Wednesday, November 26, 2014

Remember that time I taught at the Library and I believed that all teens & tweens were little angels?

I hosted Fandom Friday at my art studio the other night. I advertised it for Teens & Tweens to come together in the art room and make masterpieces inspired by their favorite fandom!
Leonardo after da Vinci's Mona Lisa

I was so excited to have five high school kids and six junior high kids spend their evening making art!  I loosely presented the idea of making fine art parodies and provided several resources, but I let them know they were free to use whatever supplies I had and they could work independently on whatever they would like.

It started off pretty good, but the kids had some super high energy.  By the end of the night I was gently scolding a child for running around chasing another kid with a painty paintbrush, unlocking my classroom door to let an escapee back in, asking someone to get off the floor, and helping someone else get paint off their white sleeve.  (Oh yeah, those were all the same two kids.)  Have you ever been to a child's birthday party during the last 5 or 10 minutes?  The kids just had their cupcake and are waiting for their parents to pick them up and they are not engaged, so they run around and chase each other and squeal?  Yeah.  It was like that.

It wasn't that much different than teaching my K-5s, and it was a completely different experience  I had at the library for teen drawing night. I was thinking of my classroom discipline strategies, like using "I" statements:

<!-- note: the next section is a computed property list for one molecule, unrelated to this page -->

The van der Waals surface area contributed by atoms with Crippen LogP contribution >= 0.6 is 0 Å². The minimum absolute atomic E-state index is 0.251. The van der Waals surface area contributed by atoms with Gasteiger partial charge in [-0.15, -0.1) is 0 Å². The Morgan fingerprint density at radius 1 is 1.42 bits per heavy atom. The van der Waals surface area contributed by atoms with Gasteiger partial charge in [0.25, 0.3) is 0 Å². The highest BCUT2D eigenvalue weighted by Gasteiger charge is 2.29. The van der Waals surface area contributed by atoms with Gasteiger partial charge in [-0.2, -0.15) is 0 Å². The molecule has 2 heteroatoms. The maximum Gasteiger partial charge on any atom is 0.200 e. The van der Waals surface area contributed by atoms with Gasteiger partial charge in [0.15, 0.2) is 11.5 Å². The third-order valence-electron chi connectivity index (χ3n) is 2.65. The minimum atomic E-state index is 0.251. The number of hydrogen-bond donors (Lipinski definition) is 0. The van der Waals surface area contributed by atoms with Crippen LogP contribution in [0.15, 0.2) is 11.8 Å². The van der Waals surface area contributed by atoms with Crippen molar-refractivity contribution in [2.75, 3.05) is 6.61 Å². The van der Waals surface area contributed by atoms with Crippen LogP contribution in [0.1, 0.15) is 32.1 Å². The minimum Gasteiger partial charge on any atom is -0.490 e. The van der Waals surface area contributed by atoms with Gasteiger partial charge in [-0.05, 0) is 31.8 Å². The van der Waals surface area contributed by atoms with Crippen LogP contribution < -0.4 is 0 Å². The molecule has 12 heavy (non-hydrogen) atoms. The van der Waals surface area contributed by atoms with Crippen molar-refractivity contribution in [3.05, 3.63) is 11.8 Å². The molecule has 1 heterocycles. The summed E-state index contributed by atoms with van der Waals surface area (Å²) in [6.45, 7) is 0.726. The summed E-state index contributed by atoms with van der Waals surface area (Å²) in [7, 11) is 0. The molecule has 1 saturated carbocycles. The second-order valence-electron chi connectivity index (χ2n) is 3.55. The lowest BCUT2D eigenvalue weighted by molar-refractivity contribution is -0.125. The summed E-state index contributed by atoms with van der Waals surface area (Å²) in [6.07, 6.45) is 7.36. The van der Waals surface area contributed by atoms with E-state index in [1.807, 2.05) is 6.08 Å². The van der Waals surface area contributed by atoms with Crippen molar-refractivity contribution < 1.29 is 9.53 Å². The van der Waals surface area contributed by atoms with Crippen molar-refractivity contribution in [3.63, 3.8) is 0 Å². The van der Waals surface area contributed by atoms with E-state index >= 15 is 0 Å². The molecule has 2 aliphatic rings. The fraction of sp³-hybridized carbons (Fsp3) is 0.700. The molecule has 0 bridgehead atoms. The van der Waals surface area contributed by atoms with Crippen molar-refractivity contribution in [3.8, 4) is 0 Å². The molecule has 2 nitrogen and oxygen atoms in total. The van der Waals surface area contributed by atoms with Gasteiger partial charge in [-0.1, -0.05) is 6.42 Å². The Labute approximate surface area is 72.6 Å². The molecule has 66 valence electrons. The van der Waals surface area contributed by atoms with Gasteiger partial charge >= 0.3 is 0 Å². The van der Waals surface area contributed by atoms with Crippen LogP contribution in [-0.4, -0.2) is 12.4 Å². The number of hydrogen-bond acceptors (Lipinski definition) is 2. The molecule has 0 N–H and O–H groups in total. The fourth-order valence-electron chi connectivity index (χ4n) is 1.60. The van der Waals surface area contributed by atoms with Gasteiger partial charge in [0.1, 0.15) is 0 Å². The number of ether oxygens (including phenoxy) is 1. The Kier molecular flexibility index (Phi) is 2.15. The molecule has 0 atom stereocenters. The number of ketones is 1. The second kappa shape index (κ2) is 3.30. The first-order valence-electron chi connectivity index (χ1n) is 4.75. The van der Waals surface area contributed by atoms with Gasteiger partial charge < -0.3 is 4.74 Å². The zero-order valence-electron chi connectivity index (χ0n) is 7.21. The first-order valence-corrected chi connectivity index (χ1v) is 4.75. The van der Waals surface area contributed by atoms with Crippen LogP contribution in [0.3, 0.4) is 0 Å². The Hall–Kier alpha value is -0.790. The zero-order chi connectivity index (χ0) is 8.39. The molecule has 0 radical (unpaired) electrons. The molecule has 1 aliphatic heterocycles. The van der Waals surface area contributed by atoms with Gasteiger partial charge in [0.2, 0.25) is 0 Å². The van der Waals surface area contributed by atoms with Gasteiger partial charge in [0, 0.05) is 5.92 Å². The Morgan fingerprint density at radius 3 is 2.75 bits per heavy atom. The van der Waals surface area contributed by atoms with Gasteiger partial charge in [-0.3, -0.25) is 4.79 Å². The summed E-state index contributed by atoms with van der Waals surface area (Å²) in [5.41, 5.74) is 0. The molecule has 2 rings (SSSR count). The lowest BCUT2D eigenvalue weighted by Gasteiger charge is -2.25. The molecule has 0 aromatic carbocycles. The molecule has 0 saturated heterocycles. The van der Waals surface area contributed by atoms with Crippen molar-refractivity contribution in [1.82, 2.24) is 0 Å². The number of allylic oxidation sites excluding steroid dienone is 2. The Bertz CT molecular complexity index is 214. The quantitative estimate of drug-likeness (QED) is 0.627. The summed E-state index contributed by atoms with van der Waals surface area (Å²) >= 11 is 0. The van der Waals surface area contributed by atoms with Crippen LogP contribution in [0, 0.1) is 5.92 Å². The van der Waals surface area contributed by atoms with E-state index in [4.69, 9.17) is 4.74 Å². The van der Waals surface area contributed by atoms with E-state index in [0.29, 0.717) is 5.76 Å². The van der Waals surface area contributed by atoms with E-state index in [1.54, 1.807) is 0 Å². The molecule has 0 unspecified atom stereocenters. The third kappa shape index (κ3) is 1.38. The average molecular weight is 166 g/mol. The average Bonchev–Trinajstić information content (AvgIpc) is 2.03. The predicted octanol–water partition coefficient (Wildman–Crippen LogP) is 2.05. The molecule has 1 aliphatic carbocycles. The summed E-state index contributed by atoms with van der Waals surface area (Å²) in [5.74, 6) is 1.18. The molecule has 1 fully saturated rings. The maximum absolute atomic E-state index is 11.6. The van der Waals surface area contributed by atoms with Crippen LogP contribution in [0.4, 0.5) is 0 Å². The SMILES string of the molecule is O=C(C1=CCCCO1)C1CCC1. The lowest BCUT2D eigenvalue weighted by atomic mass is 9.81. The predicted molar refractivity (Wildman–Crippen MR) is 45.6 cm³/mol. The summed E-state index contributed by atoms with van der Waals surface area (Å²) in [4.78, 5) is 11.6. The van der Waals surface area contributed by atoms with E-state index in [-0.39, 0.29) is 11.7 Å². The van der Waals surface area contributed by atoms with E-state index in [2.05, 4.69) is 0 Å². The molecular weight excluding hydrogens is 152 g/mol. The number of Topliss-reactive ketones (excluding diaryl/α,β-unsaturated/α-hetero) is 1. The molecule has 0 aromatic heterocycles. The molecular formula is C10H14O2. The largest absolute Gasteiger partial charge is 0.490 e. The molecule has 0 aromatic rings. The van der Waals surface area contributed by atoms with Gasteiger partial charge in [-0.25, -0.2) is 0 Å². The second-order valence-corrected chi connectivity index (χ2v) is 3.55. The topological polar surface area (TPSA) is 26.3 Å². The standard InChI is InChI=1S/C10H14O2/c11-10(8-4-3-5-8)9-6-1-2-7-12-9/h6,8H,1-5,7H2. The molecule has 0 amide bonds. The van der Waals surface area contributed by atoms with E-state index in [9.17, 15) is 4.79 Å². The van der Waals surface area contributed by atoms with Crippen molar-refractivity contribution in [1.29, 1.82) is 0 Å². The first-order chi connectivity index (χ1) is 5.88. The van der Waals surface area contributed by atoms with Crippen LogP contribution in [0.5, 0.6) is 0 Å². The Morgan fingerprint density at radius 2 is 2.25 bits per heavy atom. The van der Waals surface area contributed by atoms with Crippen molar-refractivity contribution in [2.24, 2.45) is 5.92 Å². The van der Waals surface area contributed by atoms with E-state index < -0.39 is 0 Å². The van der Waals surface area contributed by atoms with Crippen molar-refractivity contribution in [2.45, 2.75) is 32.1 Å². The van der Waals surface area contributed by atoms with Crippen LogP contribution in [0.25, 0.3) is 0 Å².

"I don't like it when you paint on your neighbors face."  And "I need you to stop squealing loudly."

 I also thought about how effective giving students choices are, like:

"You can sit back at the table and work on a project, or I can throw you out the window.  You make the choice."

These were not working too well.

I haven't had discipline issues in my other classes at the studio because I've set up a few mini procedural things as the class begins.  I didn't really even think about stating, "The most important rule in the studio is to stay in your seat!" to a bunch of teens, plus they know there isn't really much I could do about it, except not welcome them back to the next event. Admittedly, I know the kids very well who were the worst.  I know their parents and I've known them since they were little.  I definitely think I could have nipped it in the bud sooner, but because I knew the kids I didn't think it was going to get that out of control.

Regardless!  Everything else about the evening was great.  It was once again refreshing and inspiring to see so many young artists getting excited about art!  Check out our photostream!

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